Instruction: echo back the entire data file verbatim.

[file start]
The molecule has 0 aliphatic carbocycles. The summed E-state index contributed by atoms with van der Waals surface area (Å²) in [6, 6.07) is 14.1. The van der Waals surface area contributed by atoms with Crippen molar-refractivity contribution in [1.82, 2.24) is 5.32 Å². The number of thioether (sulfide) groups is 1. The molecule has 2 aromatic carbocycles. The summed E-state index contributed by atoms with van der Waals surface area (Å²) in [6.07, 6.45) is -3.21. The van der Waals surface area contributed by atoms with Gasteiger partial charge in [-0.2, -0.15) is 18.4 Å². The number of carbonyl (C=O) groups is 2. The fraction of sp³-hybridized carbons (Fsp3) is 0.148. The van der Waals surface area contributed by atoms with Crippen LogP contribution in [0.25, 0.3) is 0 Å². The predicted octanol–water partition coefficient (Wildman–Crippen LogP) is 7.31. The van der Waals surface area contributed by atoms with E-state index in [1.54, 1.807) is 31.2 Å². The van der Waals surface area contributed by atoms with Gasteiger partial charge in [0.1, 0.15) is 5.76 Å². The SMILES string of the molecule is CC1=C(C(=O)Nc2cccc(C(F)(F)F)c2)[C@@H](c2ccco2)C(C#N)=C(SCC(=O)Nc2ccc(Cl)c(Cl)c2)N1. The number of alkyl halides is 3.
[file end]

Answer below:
The molecule has 0 aliphatic carbocycles. The summed E-state index contributed by atoms with van der Waals surface area (Å²) in [6, 6.07) is 14.1. The van der Waals surface area contributed by atoms with Crippen molar-refractivity contribution in [1.82, 2.24) is 5.32 Å². The number of thioether (sulfide) groups is 1. The molecule has 2 aromatic carbocycles. The summed E-state index contributed by atoms with van der Waals surface area (Å²) in [6.07, 6.45) is -3.21. The van der Waals surface area contributed by atoms with Gasteiger partial charge in [-0.2, -0.15) is 18.4 Å². The number of carbonyl (C=O) groups is 2. The fraction of sp³-hybridized carbons (Fsp3) is 0.148. The van der Waals surface area contributed by atoms with Crippen LogP contribution in [0.25, 0.3) is 0 Å². The predicted octanol–water partition coefficient (Wildman–Crippen LogP) is 7.31. The van der Waals surface area contributed by atoms with E-state index in [1.54, 1.807) is 31.2 Å². The van der Waals surface area contributed by atoms with Gasteiger partial charge in [0.1, 0.15) is 5.76 Å². The SMILES string of the molecule is CC1=C(C(=O)Nc2cccc(C(F)(F)F)c2)[C@@H](c2ccco2)C(C#N)=C(SCC(=O)Nc2ccc(Cl)c(Cl)c2)N1. The number of alkyl halides is 3.